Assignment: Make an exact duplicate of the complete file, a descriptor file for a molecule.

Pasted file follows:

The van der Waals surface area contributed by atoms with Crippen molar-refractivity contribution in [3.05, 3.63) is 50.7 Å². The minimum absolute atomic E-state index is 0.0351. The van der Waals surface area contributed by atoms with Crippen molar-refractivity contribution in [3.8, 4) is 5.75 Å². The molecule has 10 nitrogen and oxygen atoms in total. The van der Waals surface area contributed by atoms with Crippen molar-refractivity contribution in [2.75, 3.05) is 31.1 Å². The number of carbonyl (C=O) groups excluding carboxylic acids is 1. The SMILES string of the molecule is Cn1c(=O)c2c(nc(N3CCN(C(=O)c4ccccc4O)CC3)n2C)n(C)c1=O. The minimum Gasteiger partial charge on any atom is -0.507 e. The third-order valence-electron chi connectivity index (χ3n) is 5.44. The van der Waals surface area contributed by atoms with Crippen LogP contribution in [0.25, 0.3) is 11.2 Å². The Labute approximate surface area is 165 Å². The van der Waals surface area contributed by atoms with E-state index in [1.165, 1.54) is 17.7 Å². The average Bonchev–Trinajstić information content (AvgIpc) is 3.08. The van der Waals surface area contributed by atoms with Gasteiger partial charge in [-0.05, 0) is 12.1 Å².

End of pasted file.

The van der Waals surface area contributed by atoms with Crippen molar-refractivity contribution in [3.05, 3.63) is 50.7 Å². The minimum absolute atomic E-state index is 0.0351. The van der Waals surface area contributed by atoms with Crippen molar-refractivity contribution in [3.8, 4) is 5.75 Å². The molecule has 10 nitrogen and oxygen atoms in total. The van der Waals surface area contributed by atoms with Crippen molar-refractivity contribution in [2.75, 3.05) is 31.1 Å². The number of carbonyl (C=O) groups excluding carboxylic acids is 1. The SMILES string of the molecule is Cn1c(=O)c2c(nc(N3CCN(C(=O)c4ccccc4O)CC3)n2C)n(C)c1=O. The minimum Gasteiger partial charge on any atom is -0.507 e. The third-order valence-electron chi connectivity index (χ3n) is 5.44. The van der Waals surface area contributed by atoms with Crippen LogP contribution in [0.25, 0.3) is 11.2 Å². The Labute approximate surface area is 165 Å². The van der Waals surface area contributed by atoms with E-state index in [1.165, 1.54) is 17.7 Å². The average Bonchev–Trinajstić information content (AvgIpc) is 3.08. The van der Waals surface area contributed by atoms with Gasteiger partial charge in [-0.05, 0) is 12.1 Å².